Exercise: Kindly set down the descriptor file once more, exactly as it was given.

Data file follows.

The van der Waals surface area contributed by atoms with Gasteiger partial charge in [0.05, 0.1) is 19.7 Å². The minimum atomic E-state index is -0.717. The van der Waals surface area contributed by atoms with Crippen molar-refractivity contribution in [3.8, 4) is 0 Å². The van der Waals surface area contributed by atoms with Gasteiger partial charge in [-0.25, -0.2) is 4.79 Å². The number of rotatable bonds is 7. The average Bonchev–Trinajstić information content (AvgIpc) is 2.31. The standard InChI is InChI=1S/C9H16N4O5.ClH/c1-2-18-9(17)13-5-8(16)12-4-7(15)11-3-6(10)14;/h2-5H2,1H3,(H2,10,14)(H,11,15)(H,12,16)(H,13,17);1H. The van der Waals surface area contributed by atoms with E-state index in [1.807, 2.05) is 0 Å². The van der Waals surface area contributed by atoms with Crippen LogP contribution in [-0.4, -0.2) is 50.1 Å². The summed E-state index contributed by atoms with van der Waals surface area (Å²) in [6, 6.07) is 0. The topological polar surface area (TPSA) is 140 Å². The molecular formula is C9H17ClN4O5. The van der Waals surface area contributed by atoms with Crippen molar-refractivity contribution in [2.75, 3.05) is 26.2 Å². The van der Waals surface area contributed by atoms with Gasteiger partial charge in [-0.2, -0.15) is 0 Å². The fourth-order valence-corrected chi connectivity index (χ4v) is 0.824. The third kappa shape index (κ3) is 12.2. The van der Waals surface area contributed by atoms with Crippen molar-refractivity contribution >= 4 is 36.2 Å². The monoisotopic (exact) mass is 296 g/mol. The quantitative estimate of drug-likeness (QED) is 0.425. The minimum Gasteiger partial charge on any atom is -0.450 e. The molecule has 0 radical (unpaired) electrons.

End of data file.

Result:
The van der Waals surface area contributed by atoms with Gasteiger partial charge in [0.05, 0.1) is 19.7 Å². The minimum atomic E-state index is -0.717. The van der Waals surface area contributed by atoms with Crippen molar-refractivity contribution in [3.8, 4) is 0 Å². The van der Waals surface area contributed by atoms with Gasteiger partial charge in [-0.25, -0.2) is 4.79 Å². The number of rotatable bonds is 7. The average Bonchev–Trinajstić information content (AvgIpc) is 2.31. The standard InChI is InChI=1S/C9H16N4O5.ClH/c1-2-18-9(17)13-5-8(16)12-4-7(15)11-3-6(10)14;/h2-5H2,1H3,(H2,10,14)(H,11,15)(H,12,16)(H,13,17);1H. The van der Waals surface area contributed by atoms with E-state index in [1.807, 2.05) is 0 Å². The van der Waals surface area contributed by atoms with Crippen LogP contribution in [-0.4, -0.2) is 50.1 Å². The summed E-state index contributed by atoms with van der Waals surface area (Å²) in [6, 6.07) is 0. The topological polar surface area (TPSA) is 140 Å². The molecular formula is C9H17ClN4O5. The van der Waals surface area contributed by atoms with Crippen molar-refractivity contribution in [2.75, 3.05) is 26.2 Å². The van der Waals surface area contributed by atoms with Gasteiger partial charge in [-0.2, -0.15) is 0 Å². The fourth-order valence-corrected chi connectivity index (χ4v) is 0.824. The third kappa shape index (κ3) is 12.2. The van der Waals surface area contributed by atoms with Crippen molar-refractivity contribution >= 4 is 36.2 Å². The monoisotopic (exact) mass is 296 g/mol. The quantitative estimate of drug-likeness (QED) is 0.425. The minimum Gasteiger partial charge on any atom is -0.450 e. The molecule has 0 radical (unpaired) electrons.